Charting the Course
Dazed and Confused
By Mitch Siegler, Senior Managing Director
No, we’re not talking about the 1993 stoner film – or even about cryptocurrencies, NFT’s or the metaverse – all of which make our eyes glaze over.
Mixed signals abound. Federal Reserve Chair Jerome Powell doesn’t talk much anymore about a “soft landing,” an economic slowdown which slows inflation without causing a big increase in unemployment. Half of Americans surveyed think the U.S. is already in a recession and last week’s 75-basis point increase in interest rates is virtually assured to further depress the already stagnant housing market and slow bank lending – among the casualties in the Fed’s war on inflation. (A basis point is 1/100 of a percentage point.)
Also making our heads spin are the wild twists and turns in markets this spring and summer. The past few weeks have been brutal for equity markets; the S&P 500 is officially in bear market territory, down 24% year to date. It’s not lost on investors that September and October are historically difficult months for equities so the recent downdraft and volatility could be just the warm-up act.
The bond market has not exactly offered investors a warm, gentle aromatherapy bath. The yield on the ten-year treasury note has skyrocketed nearly 80% from 1.87% on March 1 to 3.93% now. Investors in 30-year treasury bonds, long believed to be a safe haven investment, have had their worst year in decades. The VIX, which measures volatility, has whipsawed from 37 in March to 18 in April before settling at about 30 now (after retesting the lows again in August). And if you’re not completely baffled, check out this roller-coaster-shaped chart for the Vanguard Commodity Strategy Fund during the past year.
“We might experience a little turbulence,” says the soft-spoken, 30-year airline pilot, who learned how to stay calm under pressure flying fighter jets. While relieved to hear a steady voice, seasoned travelers might still be just a wee bit nervous. That’s kind of how experienced investors likely feel. Here are a couple of other things that have us scratching our heads this summer.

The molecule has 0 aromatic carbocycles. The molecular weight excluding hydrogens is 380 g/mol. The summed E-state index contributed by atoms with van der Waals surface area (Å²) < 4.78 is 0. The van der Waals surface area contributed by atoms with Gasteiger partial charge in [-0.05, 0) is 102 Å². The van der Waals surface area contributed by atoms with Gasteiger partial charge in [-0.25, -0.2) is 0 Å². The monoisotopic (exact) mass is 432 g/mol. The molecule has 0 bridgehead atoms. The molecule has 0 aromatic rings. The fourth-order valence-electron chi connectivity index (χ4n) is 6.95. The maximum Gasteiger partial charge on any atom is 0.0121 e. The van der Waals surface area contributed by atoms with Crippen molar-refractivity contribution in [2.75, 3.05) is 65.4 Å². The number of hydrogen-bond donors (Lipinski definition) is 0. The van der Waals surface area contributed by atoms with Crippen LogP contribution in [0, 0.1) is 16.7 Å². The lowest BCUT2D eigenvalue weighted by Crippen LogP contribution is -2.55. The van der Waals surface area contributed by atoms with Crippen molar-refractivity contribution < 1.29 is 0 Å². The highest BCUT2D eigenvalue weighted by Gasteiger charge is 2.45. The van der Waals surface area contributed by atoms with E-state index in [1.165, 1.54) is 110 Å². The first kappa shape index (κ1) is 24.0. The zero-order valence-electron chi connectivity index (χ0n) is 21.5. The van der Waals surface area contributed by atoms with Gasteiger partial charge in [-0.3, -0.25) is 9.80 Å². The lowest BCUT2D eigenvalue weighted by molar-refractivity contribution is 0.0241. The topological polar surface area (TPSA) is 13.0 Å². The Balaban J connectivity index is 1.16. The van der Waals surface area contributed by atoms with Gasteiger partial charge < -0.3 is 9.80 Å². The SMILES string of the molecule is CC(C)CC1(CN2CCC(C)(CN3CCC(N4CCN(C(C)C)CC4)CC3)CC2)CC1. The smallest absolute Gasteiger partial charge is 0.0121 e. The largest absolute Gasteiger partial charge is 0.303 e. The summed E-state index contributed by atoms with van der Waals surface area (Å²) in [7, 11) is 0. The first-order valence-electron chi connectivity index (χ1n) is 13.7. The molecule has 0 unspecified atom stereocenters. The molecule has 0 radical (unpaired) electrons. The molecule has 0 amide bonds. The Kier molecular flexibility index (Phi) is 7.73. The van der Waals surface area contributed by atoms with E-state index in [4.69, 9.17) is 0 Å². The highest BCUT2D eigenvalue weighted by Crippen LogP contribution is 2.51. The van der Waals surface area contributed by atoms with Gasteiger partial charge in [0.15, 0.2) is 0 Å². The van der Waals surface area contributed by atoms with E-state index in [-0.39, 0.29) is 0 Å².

Exhibit “A”, public equities – The market for initial public offerings has been frozen solid for months; it’s a very short list of companies which have gone public this year. Meanwhile, a quite well-financed, publicly traded technology company we know well has a current market capitalization about a third below the value of the cash on its balance sheet. And this company has blue-chip financial backers, no debt, highly innovative technology (for which investors give it not one penny of value) and a several-year cash runway. Hmmm.
Exhibit “B”, the venture capital sector – Several private companies we’ve invested in personally have very short cash runways and need to raise capital, like yesterday. The companies’ lead investors are AWOL for one reason or another. In a couple of cases, the old fund which made the original investment is fully deployed and there’s no new fund today. In another case, the lead investor has several “problem children” in their portfolio and limited bandwidth for care and feeding – or discipline – depending on their parenting style. So, a new lead investor can set fresh terms, which represent ‘burn-out’ valuations a fraction of previous values. And the companies have arguably progressed meaningfully toward technical and/or sales milestones since the prior financing rounds. Hmmm.
Other head-scratchers revolve around when inflation will cool, when supply chain issues will resolve and if we’ll have a recession, stagflation, or something else. It’s apparent that the unprecedented government spending these past two-and-a-half years is still winding its way through the financial system and continuing to stoke inflation. We believe the Fed was caught rather flat-footed from spring 2021 until its first rate hike this past March. To preserve its reputation, we expect the Fed to err on the side of squelching inflation – the economy be damned. If we must have a recession for Fed governors to sleep well knowing they tamped down inflation, so be it. Until the Fed can really get a grip on price stability and investors can truly wrap their heads around whether we’re heading for a soft landing or something else entirely, the turbulence is likely to continue.